Psalm 62

For my weekly quiet time this week, I’ll comment on select verses of Psalm 62.  I will use the King James Version, which is in the public domain.

To the chief Musician, to Jeduthun, A Psalm of David.

1Truly my soul waiteth upon God: from him cometh my salvation.

The word translated as “Truly” in this verse is the Hebrew word ach, which can mean “truly” or “only”.  This word appears six times in Psalm 62—-in vv 1, 2, 4, 5, 6, and 9.  Charles Spurgeon called Psalm 62 the “Only Psalm”, not because he thought that this was the only Psalm in existence, but because it uses ach a lot, and he interpreted the word in many cases to mean “only” in this Psalm.

Does ach mean “only” in verse 1, or “truly”?  If it means “only”, then the Psalmist is affirming that he waits only on God for salvation, and that accords with the theme in this Psalm that people should rely on God rather than human beings or wealth.  If it means “truly”, however, then perhaps the Psalmist is trying to commit himself to wait upon God, amidst his lingering doubts.  Marvin Tate says that ach appears so often in this Psalm because the Psalmist is wrestling with doubts amidst his predicament.

The word that the KJV translates as “waiteth” is dumiyah, which means “silence” or “rest”.  John MacArthur states that the Psalmist is silent before God because he is patient and uncomplaining.  Although the Psalmist in Psalm 62 appears mostly to be hopeful (or at least he is trying to be hopeful), however, he does complain some about his enemies (vv 3-4), and he also encourages people in v 8 to pour out their hearts to God, which seems to be expressing one’s concerns before God rather than being silent.  Perhaps the Psalmist is attempting to arrive at a state of rest and peace, such that he can wait before God in silence.  But it’s a journey, for he’s not entirely arrived at his destination.

 2He only is my rock and my salvation; he is my defence; I shall not be greatly moved.

The Psalmist may very well be wrestling with doubt, or increasing in his faith as the Psalm progresses.  John MacArthur notes that the Psalmist in v 2 says that he will not be “greatly” moved, but, in v 6, he affirms that he shall not be moved, period.

 3How long will ye imagine mischief against a man? ye shall be slain all of you: as a bowing wall shall ye be, and as a tottering fence.

The Hebrew word that the KJV translates as “ye shall be slain” is teratzchu, which (according to my BibleWorks) is a pual, a passive.  The Targum goes with this understanding.  The Septuagint, some Hebrew versions, and the Ben Naphtali tradition, however, point the word differently (or, in the Greek Septuagint’s case, it regards the pointing as different from what the MT has) and believe that it is saying “you shall slay”.  For the second part of this verse, the KJV has added the words “shall ye be”, which means that the Hebrew only has “like an inclined wall, a towering fence”.  In v 3, the Psalmist is either affirming that the wicked will be slain in a state of instability and insecurity (like an inclined wall, a towering fence), or he is lambasting the wicked for slaying people and making them unstable and insecure.

 4They only consult to cast him down from his excellency: they delight in lies: they bless with their mouth, but they curse inwardly. Selah.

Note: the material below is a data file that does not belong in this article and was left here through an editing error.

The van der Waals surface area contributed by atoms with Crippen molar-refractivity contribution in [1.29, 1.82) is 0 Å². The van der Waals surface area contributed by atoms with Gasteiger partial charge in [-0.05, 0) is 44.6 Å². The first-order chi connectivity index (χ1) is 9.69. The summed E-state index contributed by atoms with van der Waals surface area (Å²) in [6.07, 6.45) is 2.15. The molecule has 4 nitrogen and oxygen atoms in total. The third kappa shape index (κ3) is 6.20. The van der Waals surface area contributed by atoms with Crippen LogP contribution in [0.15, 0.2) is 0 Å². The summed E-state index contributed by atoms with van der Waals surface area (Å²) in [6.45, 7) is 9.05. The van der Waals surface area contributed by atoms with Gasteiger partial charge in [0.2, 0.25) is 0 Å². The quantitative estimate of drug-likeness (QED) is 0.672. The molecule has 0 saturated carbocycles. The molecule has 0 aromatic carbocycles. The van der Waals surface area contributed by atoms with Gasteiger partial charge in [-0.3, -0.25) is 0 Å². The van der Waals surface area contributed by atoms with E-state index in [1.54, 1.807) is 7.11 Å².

In his comments on v 9, Tate says that the Psalmist uses ach because he is surprised about people’s futility, for, on the surface, the Psalmist’s enemies appear to be good.  In my opinion, that insight can apply to v 4 as well: the Psalmist is saying ach (“truly”) because he is surprised that people who appear to bless him actually are lying and curse him inwardly.  If ach means “only”, however, then this verse may mean that the only goal of the Psalmist’s enemies is to overthrow him.  The Psalmist feels that his enemies are obsessed with causing his downfall, and perhaps he would like to believe that they are his friends and have some good in them, but he concludes that (at least in terms of their relationship to him) they do not.

 5My soul, wait thou only upon God; for my expectation is from him.

 6He only is my rock and my salvation: he is my defence; I shall not be moved.

 7In God is my salvation and my glory: the rock of my strength, and my refuge, is in God.

I like what scholar David Brand said about God being a rock and a refuge: “Men homeless in an alien universe crave the permanent, something or someone to tie to…”

 8Trust in him at all times; ye people, pour out your heart before him: God is a refuge for us. Selah.

 9Surely men of low degree are vanity, and men of high degree are a lie: to be laid in the balance, they are altogether lighter than vanity.

Here, ach probably means “surely”, for I do not think that the Psalmist would say that “only” men are vanity, considering that there are many futile things.

The reason that the KJV sees class distinctions in this verse (“men of low degree” and “men of high degree”) is that bene Adam and bene ish, especially when they appear together, can refer to common people and nobility, respectively (see my discussion on Psalm 49:2 here).  Although the Septuagint often recognizes that distinction (i.e., in Psalm 49:2), however, it does not in its translation of Psalm 62:9, for it uses the Greek word anthropon for both adam and ish.  Either way, the Psalmist recognizes the futility of humanity.

Literally, what the KJV translates as “to be laid in the balance, they are altogether lighter than vanity” reads “in balances to go up, they than vapor together”.  What this could be saying (according to many scholars) is that human beings altogether are so insubstantial that they “go up” (or fly off) when they are placed on scales.  David Brand states that the point is that “There is no substance to man’s power, or possession, or achievement”, and that “It is only God who gives man ‘honor,’ ‘weight,’ ‘importance'” (see v 7).